Before this heritage tour, if you have asked me a week ago what I thought of Pampanga, I would have simply said that I know about their delicious processed meat products –
Hello, Pampanga’s Best Tocino!
From my experience with this heritage tour, I’ve listed reasons as to why I think you should consider adding Pampanga to your PH bucketlist:
1. Pampanga is only about an hour away from Manila
Via private car, the travel from Manila to Pampanga was a breeze: hassle-free and traffic-free thanks to SCTEX. It didn’t even take us a full hour.
This makes it a great choice for those who are looking for a quick escape from the Metro.
How to get to Pampanga thru public tranport:
- Go to the Victory Liner bus station in Cubao
- Take a bus going to Olongapo
- Asked to be dropped of at SM San Fernando
- Tip: Reserve your bus tickets online via the Victory Liner Website
- Here’s a screenshot of the schedule (may vary depending on your departure date):
2. Fascnating Churches
If you’ve been following this blog for a long time (hey, thanks), you know that I am extremely interested in old churches because 1. they have beautiful architecture and 2. they have withstood the test of time.
Pampanga is home to two of the most interesting ones. Bear with me because I can’t describe them without mentioning their histories.
One is the San Guillermo Parish Church, also known as the Bacolor Church because it is named after San Guillermo who is the patron saint of Bacolor, Pampanga.
But it is most famously known as The Sunken Church of Bacolor.
With the eruption of Mt. Pinatubo in 1991, half the church was buried by lahar.
As per the Wikipedia page dedicated to it : “After the volcanic eruption, the town’s people painstakingly excavated the altar and the retablo and relocated it under the dome in order for the tall wooden retablo to fit. The retablos niches are filled with centuries old statues which were saved from destruction of the lahar.”
This is how it looks now:
The entrance to the church that we see today actually used to be the choir area located above the sanctuary.
The historical place now houses a museum proudly telling its story through pictures.
Another church on the list is the St. James the Apostle Parish Church of Betis Guagua, more commonly known simply as Betis Church.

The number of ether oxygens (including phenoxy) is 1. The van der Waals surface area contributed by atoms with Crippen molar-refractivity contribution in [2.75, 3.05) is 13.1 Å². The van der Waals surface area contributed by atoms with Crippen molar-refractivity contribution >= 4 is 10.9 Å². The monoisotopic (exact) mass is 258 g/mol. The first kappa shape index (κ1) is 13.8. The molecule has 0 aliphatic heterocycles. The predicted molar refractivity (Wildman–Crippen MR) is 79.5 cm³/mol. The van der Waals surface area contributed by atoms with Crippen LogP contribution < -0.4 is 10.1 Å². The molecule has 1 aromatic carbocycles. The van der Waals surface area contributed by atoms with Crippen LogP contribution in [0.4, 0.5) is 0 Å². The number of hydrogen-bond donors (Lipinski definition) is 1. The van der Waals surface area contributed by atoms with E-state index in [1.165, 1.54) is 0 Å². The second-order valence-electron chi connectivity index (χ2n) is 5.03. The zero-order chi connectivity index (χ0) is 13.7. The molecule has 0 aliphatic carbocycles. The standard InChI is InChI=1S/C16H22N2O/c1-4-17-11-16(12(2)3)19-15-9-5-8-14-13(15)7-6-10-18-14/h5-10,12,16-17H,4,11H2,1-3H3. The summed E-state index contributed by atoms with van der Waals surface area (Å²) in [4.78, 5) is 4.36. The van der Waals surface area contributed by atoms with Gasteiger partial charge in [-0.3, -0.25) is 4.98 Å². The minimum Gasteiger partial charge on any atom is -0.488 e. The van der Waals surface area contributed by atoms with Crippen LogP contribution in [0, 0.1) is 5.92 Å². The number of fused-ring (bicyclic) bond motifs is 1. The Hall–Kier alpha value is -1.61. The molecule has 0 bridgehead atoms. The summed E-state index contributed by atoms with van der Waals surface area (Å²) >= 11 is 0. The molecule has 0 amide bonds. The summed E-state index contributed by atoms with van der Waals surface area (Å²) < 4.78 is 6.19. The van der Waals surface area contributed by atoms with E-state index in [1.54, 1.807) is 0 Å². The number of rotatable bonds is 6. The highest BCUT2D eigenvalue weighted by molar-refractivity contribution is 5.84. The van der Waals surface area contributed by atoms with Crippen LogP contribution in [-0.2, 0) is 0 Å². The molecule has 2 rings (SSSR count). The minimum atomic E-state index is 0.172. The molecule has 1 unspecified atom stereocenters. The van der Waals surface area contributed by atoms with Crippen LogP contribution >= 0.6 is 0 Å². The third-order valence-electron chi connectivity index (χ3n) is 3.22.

It is also dubbed as The Sistine Chapel of the Philippines.
This is because the interior of the church, like that of the Vatican’s Sistine Chapel, was handpainted tediously. This was dome by the painter Isidoro C. Soto.
Above image taken from Google Maps via Edgar Santos
Like the Bacolor Chuch, Betis also had seen its fare share of ruin (through a raging fire – twice!) and transformation. It is now considered a National Cultural Treasure.
3. Christmas Lanterns
Pampanga, dubbed as the Philippine’s Christmas Capital, got this nickname due to it being a province of artisans – most prominently, parol (christmas lantern) makers.
Though the tour, we were able to meet prominent lantern makers and they educated us of the history, tradition, and basics of lantern making.
November is a great time to visit them as the MVPs of lantern making are preparing for the Annual Giant Lantern Festival during this time and you may see their work in progress. The said festival/competition will take place on Dec. 15 this year.
A giant lantern in its final stages of construction
You could also buy a parol to take home for yourself during this part of the tour.
I wrote a separate post about the Giant Lantern Festival and the passionate crafsmen behind it here:
4. Learn a whole lot about history and heritage
Part of the heritage tour is to stroll along San Fernando’s Heritage District.
Much like Vigan and Taal Heritage Town, San Fernando has excellently preserved some of their most historical buildings and houses.
This includes Heroe’s Hall and the City Hall of San Fernando, Lazatin House, Consunji House, and more. (See all of the sites, along with their histories, here.)
My favorite part is our brief stop at the Old San Fernando Train Station which is now a museum and monument dedicated to the fallen soldiers during the 1943 Bataan Death March where approximately 18,000 Filipino and American soldiers died from the war.
DOT’s heritage tour representative for Pampanga, James Santiago, did an amazing job at explaining the history of the place and its involvement during the war era (not gonna spoil it for you).
By the end of his discussion, along with the ambiance of the train museum, it was like I was truly transported back in time.
I realized how chaotic war is and how we should truly honor those who had no choice but to endure it.
Fortunately, the Pampanga Heritage Tour is not complete without the “food” portion: eating at Mila’s Tokwa’t Baboy at Sisig. And as the name suggests, we tried their specialty dishes: tokwa’t baboy and sisig *surprise, surprise*.
Honestly, in a regular day, you won’t find me ordering these two dishes because I find them to have a weird texture – too soggy for my taste. But I liked these ones by Mila’s because they made the sisig crispy and the tofu fried.
Not a food critic but basically, I’m telling you that the dishes are good and you should try it.
I hope I could try some more, maybe next time. Let me know in the comments what Kapampangan specialty you would recommend.
Interested in joining a Pampanga Heritage tour? Reach out to the official Pampanga-based tour operator partner, M.A.G Travel and Tours, below:
- (02) 359 8699 / (02) 499 5193
- 0917 631 1549
- 0920 117 2333
- 0923 425 0888
Catch Ligligan Parul (Giant Lantern Festival) on December 15 at the City of San Fernando, Pampanga. ♡
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